Wednesday, 4 January 2017

A whole day of funerals Reflected

Today was a 'funeral day' - got up and said my Office at about 03:50 because I knew it was going to be an long, interesting and potentially challenging day but in the end there was none of the possible issues and bumps in the road - just joy!

Service sorted I arrived at the venue with just over an hour to spare to ensure that all was going to plan; and it was. Even had time for a brew :-) There were a significant number of mourners (always a blessing for the bereaved) and the service flowed just as it should. Those who spoke brought an added mark of respect and their exhibition of love and courage provided, as ever, an amazing epitaph to the person whose life we were celebrating.

The timing was such that we were at the crem' with (once more) time to spare and the time spent afterwards with the family was varied and covering the life of the deceased, the family, and an apologetic encounter - what more can you ask for?

Then onto a funeral visit and another chance to meet the deceased through the eyes, and lives, of the bereaved: A privileged position indeed. Conversation engaged, stories unfolded, and love made evident - this is the dream made real for the funeral enthusiast (and shouldn't all clergy wear that badge). It was my idea of heaven: No fighting to draw out stories and no rancour or bitterness, just people allowing the deceased to pop in and tell their life story.

Then back home to find that I'd been out of the house for just over seven and a half hours - and there was still work to be done in writing up the notes and putting the arrangements together, editing some of the music for the next service and the like. A day of different pastoral encounter - and it's easy to forget that with the pressing needs of the mentally ill, the confused, concerned and contained all sitting at the doorstep waiting to be dealt with; and yet as much as I seek to stretch time (think it drives those around me a bit mad to be honest) with fourteen hours on the time card I clocked off and unwound a bit.

Well unwind is perhaps the wrong word as it took me into a football game where my side were two goals down at half time - an opportunity to behave as a man of god rather than the fanatical supporter who would have necessitated the kids being ushered elsewhere not all that many years ago. By midnight though it was Mariokart with the family - yep, as usual managed to come in at the back of the pack - but it was fun and I'm getting the hang of it at last - just as it goes back to university with our son!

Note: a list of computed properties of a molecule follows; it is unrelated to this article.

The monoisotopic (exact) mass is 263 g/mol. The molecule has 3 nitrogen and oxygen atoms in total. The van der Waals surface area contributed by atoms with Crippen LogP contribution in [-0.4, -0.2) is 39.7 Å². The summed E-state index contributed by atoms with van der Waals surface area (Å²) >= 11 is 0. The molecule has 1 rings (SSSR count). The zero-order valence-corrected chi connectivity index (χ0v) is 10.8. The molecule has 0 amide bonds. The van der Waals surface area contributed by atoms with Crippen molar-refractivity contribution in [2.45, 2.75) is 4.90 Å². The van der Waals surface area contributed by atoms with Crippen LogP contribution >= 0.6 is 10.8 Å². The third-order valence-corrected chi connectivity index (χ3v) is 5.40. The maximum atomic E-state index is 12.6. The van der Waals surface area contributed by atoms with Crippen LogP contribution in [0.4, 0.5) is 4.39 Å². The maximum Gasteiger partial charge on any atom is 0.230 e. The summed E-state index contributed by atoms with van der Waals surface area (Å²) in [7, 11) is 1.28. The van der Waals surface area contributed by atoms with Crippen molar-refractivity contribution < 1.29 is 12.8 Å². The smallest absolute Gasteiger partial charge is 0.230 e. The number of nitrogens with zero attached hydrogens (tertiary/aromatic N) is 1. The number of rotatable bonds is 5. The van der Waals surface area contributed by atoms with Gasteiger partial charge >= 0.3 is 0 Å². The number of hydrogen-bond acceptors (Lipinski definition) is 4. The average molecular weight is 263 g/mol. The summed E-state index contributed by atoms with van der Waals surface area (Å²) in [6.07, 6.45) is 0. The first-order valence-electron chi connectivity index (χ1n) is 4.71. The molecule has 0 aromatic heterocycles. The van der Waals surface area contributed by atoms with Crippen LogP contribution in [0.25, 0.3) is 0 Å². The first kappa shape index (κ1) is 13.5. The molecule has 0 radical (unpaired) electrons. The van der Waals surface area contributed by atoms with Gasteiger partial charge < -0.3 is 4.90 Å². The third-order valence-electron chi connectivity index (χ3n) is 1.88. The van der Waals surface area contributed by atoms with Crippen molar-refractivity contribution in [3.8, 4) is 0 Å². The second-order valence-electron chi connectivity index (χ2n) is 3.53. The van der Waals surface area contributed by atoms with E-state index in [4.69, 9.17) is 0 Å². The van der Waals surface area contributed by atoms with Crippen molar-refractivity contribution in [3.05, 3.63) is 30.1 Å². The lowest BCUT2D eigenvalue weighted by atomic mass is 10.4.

It's tough being a gobby, passionate, full on type - the opportunity to conceal Jesus behind the energy and the ideas and the enthusiasm is always in danger of being taken up such that the still small voice is ignored. Engaging in the wind of passion and the earthquakes of dissent is so simple - it's what we do in the flesh life of ours - but to stop and to reflect and pray and assess and call the boss with a sitrep and just 'wait out' until the Chinnook of Grace is heard in the distance and the realisation that salvation is at hand - that's my gradual experience and my fervent (yet gentle) prayer.

Lord help me to not be or do in my own strength but yours. To stop and pray when I'd rather run and fight, to consider and reach out in love rather than fix bayonets and address the wrongs such that I end up sinning too. Make me a man of God rather than a child of the company I work for.

And the bereaved?

May they be blessed by the ministry I bring and may you be the blessing they encounter, Father, Son and Holy Spirit.

1 comment:

UKViewer said...

Funerals are always difficult to judge how the mourners will be, tearful or cheerful. If they look on the services as one of celebration of the life, than the mix can be just that, sorrow and loss, mixed with joy and the celebration.

Being sensitive to their needs is really a matter of listening and waiting for revelation as they talk through their memories and feelings - sometimes it can be just a time of silence as they become lost for words - and sharing the silence by just being there can be an enormous help to them.

I don't know how I would react now if someone I love died. A few years ago, we had continuous loss over a fairly short period as parents or grand parents died - we dealt with it, but I recall how separated I felt from life around us as we did so. Just operating on auto-pilot for a couple of months. Now that I am involved in funeral ministry as a Verger for Church funerals, it can be difficult to keep your emotions in check when individuals are emotionally distraught - For me, this is difficult, I wonder how people like you cope with it on a continuous basis?

Prayer helps, but burying emotions isn't healthy, I know, but allowing them out in private is the only way to cope it seems, sharing with someone close who will listen and not judge or interject. My SD is brilliant at this, a lifetime as a Priest, now over 60 years in ordained ministry, but still robust and active, currently filling the gap during a vacancy in a five church benefice. He is filled with grace, which he shares amply. Thanks be to God.